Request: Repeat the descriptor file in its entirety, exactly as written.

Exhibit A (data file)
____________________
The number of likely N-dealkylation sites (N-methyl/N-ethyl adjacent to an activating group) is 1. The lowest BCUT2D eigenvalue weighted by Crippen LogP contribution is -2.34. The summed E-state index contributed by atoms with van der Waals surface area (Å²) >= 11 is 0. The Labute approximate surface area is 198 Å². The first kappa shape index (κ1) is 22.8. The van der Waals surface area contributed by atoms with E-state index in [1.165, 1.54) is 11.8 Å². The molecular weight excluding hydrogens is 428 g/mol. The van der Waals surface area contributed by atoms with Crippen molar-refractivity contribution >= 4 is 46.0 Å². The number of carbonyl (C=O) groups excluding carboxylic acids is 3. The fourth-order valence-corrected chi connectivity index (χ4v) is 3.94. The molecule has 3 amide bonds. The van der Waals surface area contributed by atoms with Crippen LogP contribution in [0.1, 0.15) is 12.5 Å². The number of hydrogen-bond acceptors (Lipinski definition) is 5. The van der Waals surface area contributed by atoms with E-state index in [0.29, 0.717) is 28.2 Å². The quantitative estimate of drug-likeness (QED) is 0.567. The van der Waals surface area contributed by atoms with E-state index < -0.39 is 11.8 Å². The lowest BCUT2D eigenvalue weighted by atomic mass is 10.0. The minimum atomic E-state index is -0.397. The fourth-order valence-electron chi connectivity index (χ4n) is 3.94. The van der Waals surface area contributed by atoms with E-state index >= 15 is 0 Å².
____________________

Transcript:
The number of likely N-dealkylation sites (N-methyl/N-ethyl adjacent to an activating group) is 1. The lowest BCUT2D eigenvalue weighted by Crippen LogP contribution is -2.34. The summed E-state index contributed by atoms with van der Waals surface area (Å²) >= 11 is 0. The Labute approximate surface area is 198 Å². The first kappa shape index (κ1) is 22.8. The van der Waals surface area contributed by atoms with E-state index in [1.165, 1.54) is 11.8 Å². The molecular weight excluding hydrogens is 428 g/mol. The van der Waals surface area contributed by atoms with Crippen molar-refractivity contribution >= 4 is 46.0 Å². The number of carbonyl (C=O) groups excluding carboxylic acids is 3. The fourth-order valence-corrected chi connectivity index (χ4v) is 3.94. The molecule has 3 amide bonds. The van der Waals surface area contributed by atoms with Crippen LogP contribution in [0.1, 0.15) is 12.5 Å². The number of hydrogen-bond acceptors (Lipinski definition) is 5. The van der Waals surface area contributed by atoms with E-state index in [0.29, 0.717) is 28.2 Å². The quantitative estimate of drug-likeness (QED) is 0.567. The van der Waals surface area contributed by atoms with E-state index < -0.39 is 11.8 Å². The lowest BCUT2D eigenvalue weighted by atomic mass is 10.0. The minimum atomic E-state index is -0.397. The fourth-order valence-electron chi connectivity index (χ4n) is 3.94. The van der Waals surface area contributed by atoms with E-state index >= 15 is 0 Å².